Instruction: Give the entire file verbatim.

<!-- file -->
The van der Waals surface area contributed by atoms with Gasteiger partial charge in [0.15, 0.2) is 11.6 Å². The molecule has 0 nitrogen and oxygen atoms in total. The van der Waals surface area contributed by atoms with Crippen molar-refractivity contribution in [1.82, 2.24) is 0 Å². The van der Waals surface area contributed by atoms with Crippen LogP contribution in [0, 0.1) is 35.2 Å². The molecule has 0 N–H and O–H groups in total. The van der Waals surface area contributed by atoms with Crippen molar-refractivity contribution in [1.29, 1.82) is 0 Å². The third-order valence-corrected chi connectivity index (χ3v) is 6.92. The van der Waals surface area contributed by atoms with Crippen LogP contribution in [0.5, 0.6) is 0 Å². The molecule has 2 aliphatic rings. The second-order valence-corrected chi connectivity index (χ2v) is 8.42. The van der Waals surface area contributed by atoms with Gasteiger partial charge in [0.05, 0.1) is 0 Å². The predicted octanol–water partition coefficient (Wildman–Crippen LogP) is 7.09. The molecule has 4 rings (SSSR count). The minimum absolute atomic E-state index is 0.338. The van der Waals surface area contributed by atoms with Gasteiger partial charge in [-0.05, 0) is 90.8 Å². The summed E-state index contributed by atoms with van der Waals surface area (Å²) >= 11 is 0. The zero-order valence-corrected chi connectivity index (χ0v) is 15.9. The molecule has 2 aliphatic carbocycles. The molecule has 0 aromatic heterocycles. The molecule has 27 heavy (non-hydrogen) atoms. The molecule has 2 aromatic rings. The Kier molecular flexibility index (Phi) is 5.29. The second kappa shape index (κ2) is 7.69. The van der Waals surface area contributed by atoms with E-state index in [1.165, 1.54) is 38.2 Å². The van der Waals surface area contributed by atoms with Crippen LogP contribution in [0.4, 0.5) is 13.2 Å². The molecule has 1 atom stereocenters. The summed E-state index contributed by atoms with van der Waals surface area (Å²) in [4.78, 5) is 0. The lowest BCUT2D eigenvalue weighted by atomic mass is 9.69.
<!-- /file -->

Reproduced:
The van der Waals surface area contributed by atoms with Gasteiger partial charge in [0.15, 0.2) is 11.6 Å². The molecule has 0 nitrogen and oxygen atoms in total. The van der Waals surface area contributed by atoms with Crippen molar-refractivity contribution in [1.82, 2.24) is 0 Å². The van der Waals surface area contributed by atoms with Crippen LogP contribution in [0, 0.1) is 35.2 Å². The molecule has 0 N–H and O–H groups in total. The van der Waals surface area contributed by atoms with Crippen molar-refractivity contribution in [1.29, 1.82) is 0 Å². The third-order valence-corrected chi connectivity index (χ3v) is 6.92. The van der Waals surface area contributed by atoms with Crippen LogP contribution in [0.5, 0.6) is 0 Å². The molecule has 2 aliphatic rings. The second-order valence-corrected chi connectivity index (χ2v) is 8.42. The van der Waals surface area contributed by atoms with Gasteiger partial charge in [0.05, 0.1) is 0 Å². The predicted octanol–water partition coefficient (Wildman–Crippen LogP) is 7.09. The molecule has 4 rings (SSSR count). The minimum absolute atomic E-state index is 0.338. The van der Waals surface area contributed by atoms with Gasteiger partial charge in [-0.05, 0) is 90.8 Å². The summed E-state index contributed by atoms with van der Waals surface area (Å²) >= 11 is 0. The zero-order valence-corrected chi connectivity index (χ0v) is 15.9. The molecule has 2 aliphatic carbocycles. The molecule has 0 aromatic heterocycles. The molecule has 27 heavy (non-hydrogen) atoms. The molecule has 2 aromatic rings. The Kier molecular flexibility index (Phi) is 5.29. The second kappa shape index (κ2) is 7.69. The van der Waals surface area contributed by atoms with E-state index in [1.165, 1.54) is 38.2 Å². The van der Waals surface area contributed by atoms with Crippen LogP contribution in [0.4, 0.5) is 13.2 Å². The molecule has 1 atom stereocenters. The summed E-state index contributed by atoms with van der Waals surface area (Å²) in [4.78, 5) is 0. The lowest BCUT2D eigenvalue weighted by atomic mass is 9.69.